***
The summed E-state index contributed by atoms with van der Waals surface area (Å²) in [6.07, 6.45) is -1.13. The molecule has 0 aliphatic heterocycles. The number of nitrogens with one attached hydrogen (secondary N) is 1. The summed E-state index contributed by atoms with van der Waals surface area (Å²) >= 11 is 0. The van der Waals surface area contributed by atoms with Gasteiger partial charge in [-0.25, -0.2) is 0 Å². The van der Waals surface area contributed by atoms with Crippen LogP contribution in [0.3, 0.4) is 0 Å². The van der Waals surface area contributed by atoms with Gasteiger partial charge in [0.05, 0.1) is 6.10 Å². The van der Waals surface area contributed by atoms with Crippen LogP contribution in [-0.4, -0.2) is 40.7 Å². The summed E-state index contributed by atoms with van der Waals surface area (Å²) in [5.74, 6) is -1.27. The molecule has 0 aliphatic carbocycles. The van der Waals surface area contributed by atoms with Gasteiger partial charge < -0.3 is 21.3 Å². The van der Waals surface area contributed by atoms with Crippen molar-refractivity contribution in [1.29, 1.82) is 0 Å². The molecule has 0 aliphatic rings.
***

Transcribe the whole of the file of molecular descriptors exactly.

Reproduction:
The summed E-state index contributed by atoms with van der Waals surface area (Å²) in [6.07, 6.45) is -1.13. The molecule has 0 aliphatic heterocycles. The number of nitrogens with one attached hydrogen (secondary N) is 1. The summed E-state index contributed by atoms with van der Waals surface area (Å²) >= 11 is 0. The van der Waals surface area contributed by atoms with Gasteiger partial charge in [-0.25, -0.2) is 0 Å². The van der Waals surface area contributed by atoms with Crippen LogP contribution in [0.3, 0.4) is 0 Å². The van der Waals surface area contributed by atoms with Gasteiger partial charge in [0.05, 0.1) is 6.10 Å². The van der Waals surface area contributed by atoms with Crippen LogP contribution in [-0.4, -0.2) is 40.7 Å². The summed E-state index contributed by atoms with van der Waals surface area (Å²) in [5.74, 6) is -1.27. The molecule has 0 aliphatic carbocycles. The van der Waals surface area contributed by atoms with Gasteiger partial charge < -0.3 is 21.3 Å². The van der Waals surface area contributed by atoms with Crippen molar-refractivity contribution in [1.29, 1.82) is 0 Å². The molecule has 0 aliphatic rings.